Logitech is the swiss giant making your computer peripherals. They have seen an upswing in sales because of work from home mandates, and are full throttle on the esports future.
- 2020 net sales were close to $3.0Bvs $2.78B the previous year
- The driving revenue segment in 2020 was Gaming.
- The largest sales growth zone was the Americas with 30% increase in sales from work from home mandates.
- Logitech is positioning itself for ESG investing with carbon neutral products.
Gaming, work-from-home and self-expression…
With work-from-home nearing its one-year inauguration birthday, we thought you would be curious to see how one of its main beneficiaries, Logitech, is doing. Logitech is a consumer electronics business based in Lausanne, Switzerland. They focus on computer peripherals like cameras, and keyboards. They famously made the mouse with the big red ball if you are old enough to remember, and they have grown enormously because a recently booming e-gaming industry. The e-gaming industry alone is on track to breaching the $1.5B mark by 2023 suggests Business Insider and the eMarketer shows ad revenues amounting to $226M in 2021. This US market size is determined mostly by sponsorship and advertising revenues. Total e-sports viewership is expected to grow at a 9% CAGR between now and 2023 from 450 million to 650 million in a couple of years. Asia Pacific, North America, and Europe are the largest markets in that order with APAC accounting for more than half of global viewership.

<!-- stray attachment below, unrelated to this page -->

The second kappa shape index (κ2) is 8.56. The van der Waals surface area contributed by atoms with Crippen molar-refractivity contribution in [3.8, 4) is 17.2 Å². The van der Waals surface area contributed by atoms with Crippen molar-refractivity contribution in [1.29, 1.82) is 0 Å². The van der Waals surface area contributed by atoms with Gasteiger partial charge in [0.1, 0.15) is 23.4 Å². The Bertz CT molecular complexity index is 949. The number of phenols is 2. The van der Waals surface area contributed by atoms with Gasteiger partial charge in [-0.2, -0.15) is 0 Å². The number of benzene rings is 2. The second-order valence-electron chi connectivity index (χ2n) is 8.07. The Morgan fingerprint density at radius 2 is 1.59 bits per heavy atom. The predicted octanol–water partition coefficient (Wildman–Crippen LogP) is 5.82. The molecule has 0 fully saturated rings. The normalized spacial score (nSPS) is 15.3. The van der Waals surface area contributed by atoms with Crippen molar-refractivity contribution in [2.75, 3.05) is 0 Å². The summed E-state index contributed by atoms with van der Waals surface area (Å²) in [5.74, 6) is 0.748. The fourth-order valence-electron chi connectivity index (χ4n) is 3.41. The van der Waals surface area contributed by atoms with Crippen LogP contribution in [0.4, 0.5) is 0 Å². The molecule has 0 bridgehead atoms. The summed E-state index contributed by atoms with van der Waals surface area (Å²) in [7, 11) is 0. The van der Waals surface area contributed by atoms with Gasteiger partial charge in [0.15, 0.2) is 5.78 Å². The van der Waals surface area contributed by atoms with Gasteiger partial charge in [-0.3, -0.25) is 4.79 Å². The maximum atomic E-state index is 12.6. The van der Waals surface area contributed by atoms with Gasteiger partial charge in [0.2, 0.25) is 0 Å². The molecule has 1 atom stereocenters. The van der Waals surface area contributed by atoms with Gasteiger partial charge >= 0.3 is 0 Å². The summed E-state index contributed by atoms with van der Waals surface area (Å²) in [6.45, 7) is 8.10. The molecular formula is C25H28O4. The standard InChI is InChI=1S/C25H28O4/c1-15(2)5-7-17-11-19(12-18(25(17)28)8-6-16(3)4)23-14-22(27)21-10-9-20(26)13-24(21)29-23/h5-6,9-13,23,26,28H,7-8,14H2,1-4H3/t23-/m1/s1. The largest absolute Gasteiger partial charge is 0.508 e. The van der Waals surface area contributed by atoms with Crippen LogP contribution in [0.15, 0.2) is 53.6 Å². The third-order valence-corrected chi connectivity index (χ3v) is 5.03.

This is great news for Logitech because they supply the tools to make e-gaming more personalized. In true Swiss fashion, they make some of the world’s most precise computer mice and sew ergonomics into their keyboards like nobody else. They own brands like Astro that make customizable headsets specialized for gamers, Blue that make microphones for podcast streaming and Jaybird a less expensive Bluetooth headset alternative to Airpods, for athletes. They have an increasingly well diversified portfolio of products made in house that focus on some of the hottest trends. Think house automation, and they have a smart home remote control. Home security cameras? On it. Video conferencing? Yes. Presentation remotes? That too. Logitech’s real estate, if you would allow it, is your desk space. They want all their products on your desk, whether you are at home, at the office or in the classroom.
Logitech is very brand aware because they compete against one main powerhouse—Apple—and many other more niche brands in the sound space like Bose, Sennheiser, Bang Olufsen, Bowers & Wilkins, and large swaths of hungry up and comers. For this reason, everything related to ESG is of the essence. The Swiss giant cannot afford to make mistakes with regards to their positions in human rights issues, climate change and racial inequity. This matters only more so because their consumers also share those values, especially younger Gen Z and millennials who are either entering the work force now, still going to school, or playing games. This is well represented in their latest commercial starring Lil Nas X in the DEFY LOGIC campaign, a commercial promoting innovation, creativity, individuality and pushing the boundaries of what is deemed impossible.